17 March 1945-At 0645 hours the battalion began displacing from positions at Longerich, Germany. The battalion marched 14 miles and at 1100 hours the battalion had completely closed in positions 3/4' miles southeast of Bottenbroich, Germany. The remainder of the day was spent cleaning the buildings and area. The battalion continued its period of rest and maintenance and prepares for the coming operation. During the early morning hours the battalion fired 4 missions: 1 on a factory, 1 on a strongpoint, 1 on mortars, and 1 on a storage tank. Total rounds expended this date-139.

The Pfc took a long drag on the bottle and set it back on the table. His feet were propped up on another chair, the Stars and Stripes was in his hands. On a card across the corner o f the room hung a row o f O. D. drawers, shirts, handkerchiefs, etc. A fire burned comfortably in the other corner. Cologne was the best town yet for booze, be mused. Wondered what was happening down in the Remagen bridgehead. "O. K., off your keister and let's go for chow, buddy," from the corporal, kicking the door open.

  • 18 March 1945
    The battalion remained in assembly positions 3/4 miles southeast of Bottenbroich, Germany. The day was spent cleaning the buildings and area, and in the maintenance of vehicles.
  • 19 March 1945
    The battalion remained in assembly positions 3/4 miles southeast of Bottcnbroich, Germany, conducting rest and maintenance. The battalion prepared training schedules to include maintenance of vehicles and equipment, periods of athletics, and movies. This date the battalion movie was put in operation showing three shows daily.
    This date in the afternoon the battalion showers were put into operation and times were provided in the training schedules to permit showers during the day.
  • The Rose Pocket

    VII Corps moved down into the Remagen bridge head and with the 1st and 78th divisions enlarged it to permit the armor to operate.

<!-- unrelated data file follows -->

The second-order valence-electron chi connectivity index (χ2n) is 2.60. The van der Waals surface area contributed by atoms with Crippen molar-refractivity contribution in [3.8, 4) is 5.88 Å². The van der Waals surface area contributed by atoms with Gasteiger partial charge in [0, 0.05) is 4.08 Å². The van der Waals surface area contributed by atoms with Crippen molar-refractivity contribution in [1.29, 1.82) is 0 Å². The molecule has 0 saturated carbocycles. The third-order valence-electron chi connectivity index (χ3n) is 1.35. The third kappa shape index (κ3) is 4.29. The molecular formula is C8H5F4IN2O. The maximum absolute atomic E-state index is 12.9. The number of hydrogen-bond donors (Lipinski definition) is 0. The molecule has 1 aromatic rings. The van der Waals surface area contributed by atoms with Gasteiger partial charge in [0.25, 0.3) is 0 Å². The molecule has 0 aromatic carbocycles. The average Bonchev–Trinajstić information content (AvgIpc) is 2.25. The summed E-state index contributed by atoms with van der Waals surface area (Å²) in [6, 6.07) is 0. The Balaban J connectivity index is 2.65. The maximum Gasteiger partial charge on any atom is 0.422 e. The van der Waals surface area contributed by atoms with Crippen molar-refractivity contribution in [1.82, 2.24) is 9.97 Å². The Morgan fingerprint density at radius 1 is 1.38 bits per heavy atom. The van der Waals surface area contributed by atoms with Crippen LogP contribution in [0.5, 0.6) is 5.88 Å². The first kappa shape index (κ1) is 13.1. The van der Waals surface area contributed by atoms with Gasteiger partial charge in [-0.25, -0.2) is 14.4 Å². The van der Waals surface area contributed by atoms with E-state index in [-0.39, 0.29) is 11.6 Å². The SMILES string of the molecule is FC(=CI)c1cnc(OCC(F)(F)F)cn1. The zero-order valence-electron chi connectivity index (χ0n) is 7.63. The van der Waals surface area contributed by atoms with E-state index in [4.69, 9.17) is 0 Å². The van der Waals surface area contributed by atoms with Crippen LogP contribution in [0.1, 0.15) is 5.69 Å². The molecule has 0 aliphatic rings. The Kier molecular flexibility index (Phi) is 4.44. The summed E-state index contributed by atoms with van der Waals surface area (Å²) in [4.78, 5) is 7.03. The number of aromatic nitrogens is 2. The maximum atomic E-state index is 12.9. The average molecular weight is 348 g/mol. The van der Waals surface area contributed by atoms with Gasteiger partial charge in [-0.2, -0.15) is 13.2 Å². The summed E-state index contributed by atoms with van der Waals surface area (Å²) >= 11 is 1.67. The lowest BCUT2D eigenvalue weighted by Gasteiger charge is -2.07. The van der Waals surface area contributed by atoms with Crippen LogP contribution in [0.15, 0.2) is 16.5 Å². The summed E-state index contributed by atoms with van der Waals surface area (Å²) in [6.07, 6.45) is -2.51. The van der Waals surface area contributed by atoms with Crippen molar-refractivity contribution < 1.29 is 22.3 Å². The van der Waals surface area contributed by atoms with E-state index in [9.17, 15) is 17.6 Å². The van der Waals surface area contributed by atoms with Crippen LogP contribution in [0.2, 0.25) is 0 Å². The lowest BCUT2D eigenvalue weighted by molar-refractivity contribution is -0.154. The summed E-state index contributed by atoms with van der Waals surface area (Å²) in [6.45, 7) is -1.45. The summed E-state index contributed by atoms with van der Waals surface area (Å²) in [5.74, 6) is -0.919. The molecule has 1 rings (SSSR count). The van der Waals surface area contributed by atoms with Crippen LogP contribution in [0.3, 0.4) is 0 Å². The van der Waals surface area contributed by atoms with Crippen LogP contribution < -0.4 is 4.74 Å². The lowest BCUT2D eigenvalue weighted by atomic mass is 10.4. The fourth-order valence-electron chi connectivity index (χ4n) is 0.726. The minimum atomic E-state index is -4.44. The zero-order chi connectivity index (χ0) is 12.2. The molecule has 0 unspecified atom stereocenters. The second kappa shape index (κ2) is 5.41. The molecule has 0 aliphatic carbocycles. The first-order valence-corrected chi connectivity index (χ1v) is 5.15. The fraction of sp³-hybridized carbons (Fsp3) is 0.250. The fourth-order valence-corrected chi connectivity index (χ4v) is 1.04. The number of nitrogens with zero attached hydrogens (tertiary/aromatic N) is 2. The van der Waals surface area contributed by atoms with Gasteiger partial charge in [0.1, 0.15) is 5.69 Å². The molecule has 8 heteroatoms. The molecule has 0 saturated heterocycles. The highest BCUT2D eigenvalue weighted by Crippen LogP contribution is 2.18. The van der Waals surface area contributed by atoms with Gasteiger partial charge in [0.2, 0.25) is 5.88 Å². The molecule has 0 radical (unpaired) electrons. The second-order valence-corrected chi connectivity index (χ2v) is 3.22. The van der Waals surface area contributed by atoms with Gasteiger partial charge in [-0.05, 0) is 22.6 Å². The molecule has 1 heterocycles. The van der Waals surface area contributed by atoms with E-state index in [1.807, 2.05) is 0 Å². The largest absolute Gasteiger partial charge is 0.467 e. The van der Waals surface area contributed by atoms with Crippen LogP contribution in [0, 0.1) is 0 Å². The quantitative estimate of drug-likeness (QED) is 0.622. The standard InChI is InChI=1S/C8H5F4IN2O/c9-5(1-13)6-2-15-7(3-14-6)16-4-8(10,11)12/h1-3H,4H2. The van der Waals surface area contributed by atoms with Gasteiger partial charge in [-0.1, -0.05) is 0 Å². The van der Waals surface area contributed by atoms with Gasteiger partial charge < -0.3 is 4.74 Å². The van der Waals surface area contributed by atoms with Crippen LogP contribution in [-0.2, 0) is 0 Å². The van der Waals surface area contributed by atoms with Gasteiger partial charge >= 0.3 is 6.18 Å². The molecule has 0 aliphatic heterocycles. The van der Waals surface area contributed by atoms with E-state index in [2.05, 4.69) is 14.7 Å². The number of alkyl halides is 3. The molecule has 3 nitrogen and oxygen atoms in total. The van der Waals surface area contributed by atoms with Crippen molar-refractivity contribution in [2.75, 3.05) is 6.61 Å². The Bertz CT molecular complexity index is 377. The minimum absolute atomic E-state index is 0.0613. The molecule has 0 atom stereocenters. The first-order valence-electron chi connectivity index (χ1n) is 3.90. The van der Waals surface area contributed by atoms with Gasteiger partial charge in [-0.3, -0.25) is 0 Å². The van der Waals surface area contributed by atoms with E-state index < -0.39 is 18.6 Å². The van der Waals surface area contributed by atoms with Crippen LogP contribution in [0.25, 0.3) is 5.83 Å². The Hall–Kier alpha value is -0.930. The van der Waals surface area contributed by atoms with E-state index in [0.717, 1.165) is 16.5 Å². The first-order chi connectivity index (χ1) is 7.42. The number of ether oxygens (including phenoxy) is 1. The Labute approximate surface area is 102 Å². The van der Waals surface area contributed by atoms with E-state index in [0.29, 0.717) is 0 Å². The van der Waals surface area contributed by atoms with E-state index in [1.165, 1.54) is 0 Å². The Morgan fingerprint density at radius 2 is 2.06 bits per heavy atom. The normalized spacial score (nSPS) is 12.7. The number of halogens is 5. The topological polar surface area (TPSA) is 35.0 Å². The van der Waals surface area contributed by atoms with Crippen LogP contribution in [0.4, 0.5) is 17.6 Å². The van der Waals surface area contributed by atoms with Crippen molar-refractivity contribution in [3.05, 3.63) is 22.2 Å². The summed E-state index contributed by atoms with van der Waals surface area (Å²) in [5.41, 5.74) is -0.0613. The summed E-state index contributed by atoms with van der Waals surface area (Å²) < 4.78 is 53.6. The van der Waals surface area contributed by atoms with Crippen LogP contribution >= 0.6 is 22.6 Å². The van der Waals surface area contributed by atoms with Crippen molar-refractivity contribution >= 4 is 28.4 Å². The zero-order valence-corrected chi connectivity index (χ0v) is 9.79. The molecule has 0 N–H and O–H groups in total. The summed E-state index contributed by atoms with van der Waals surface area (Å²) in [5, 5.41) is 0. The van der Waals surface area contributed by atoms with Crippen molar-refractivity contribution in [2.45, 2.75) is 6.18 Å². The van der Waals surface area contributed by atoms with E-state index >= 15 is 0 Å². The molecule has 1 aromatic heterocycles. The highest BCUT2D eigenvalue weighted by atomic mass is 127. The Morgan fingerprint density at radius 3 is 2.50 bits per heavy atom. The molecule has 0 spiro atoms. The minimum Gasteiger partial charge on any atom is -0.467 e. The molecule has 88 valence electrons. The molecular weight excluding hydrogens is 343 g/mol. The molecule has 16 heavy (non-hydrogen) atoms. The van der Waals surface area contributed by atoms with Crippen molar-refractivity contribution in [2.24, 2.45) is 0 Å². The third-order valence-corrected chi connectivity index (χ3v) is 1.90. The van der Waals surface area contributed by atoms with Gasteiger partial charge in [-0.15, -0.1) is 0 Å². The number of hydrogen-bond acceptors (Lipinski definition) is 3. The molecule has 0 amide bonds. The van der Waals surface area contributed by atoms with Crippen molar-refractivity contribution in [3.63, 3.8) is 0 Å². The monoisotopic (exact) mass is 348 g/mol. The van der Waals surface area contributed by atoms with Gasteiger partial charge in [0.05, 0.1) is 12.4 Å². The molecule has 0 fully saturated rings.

On 25 March, the First U. S. Army launched its attack to burst out of the bridgehead. The 3rd Armored "Spearhead" Division passed through the 1st and 104th in four columns, closely followed by the supporting infantry, and despite difficult terrain, minefields, and enemy fire from small arms, self-propelled guns, and tanks, made good progress. Using strong forces of tanks and infantry from reinforcements rushed into the threatened area, the enemy unsuccessfully attempted to stem our advance. Eight enemy divisions were identified on our front. The first days drive netted 20 kilometers. Another day 35, and the Corps had 97 mile front stretching from the Rhine eastward.
    Once more we had achieved a breakthrough. Marburg was captured and cleared, almost undamaged. From Marburg our armor rushed northward and in a single day by the- road advanced a record of 102 miles-the greatest advance ever made in force in military history. Behind the 3rd Armored Division the 78th, 1st, 8th, 9th, 104th Divisions and the 4th Cavalry Group were in our path forming the iron ring around the Ruhr, richest prize of the war, the greatest center of German industry.
    As the 3rd Armored Division closed on Paderborn, increased resistance from enemy strong points, roadblocks, and defended villages was encountered. While First Army was breaking out of its bridgehead, troops of the Ninth U. S. Army had crossed the Rhine north of the Ruhr and were driving east to Paderborn. A link up would isolate the Reichs largest industrial area and cut off thousands of troops. And so thousands of SS troops, the elite of the Wehrmacht were thrown into the battle as the enemy attempted to stabilize his defenses and to hold Paderborn's important road center and to keep his Ruhr escape gap open.

    On March 30th, the U. S. Army lost one of its greatest battle leaders when Major General Maurice Rose, commanding the 3rd Armored Division was killed in action near Paderborn. General Rose had commanded the division since the Normandy breakthrough and it was under his leadership that it had earned the nickname of the "Spearhead Division." The great work and brilliant success of the division reflected the ability and spirit of its leader. Because of the importance of the attack in which he was leading his division when he lost his life and to honor his personal courage in battle, VII Corps and First Army adopted the name of "Rose Pocket" for the operation which isolated the Ruhr. After securing Paderborn, an armored task force from the Spearhead Division made a firm junction with elements of XIX Corps, the 2nd Armored and 3rd

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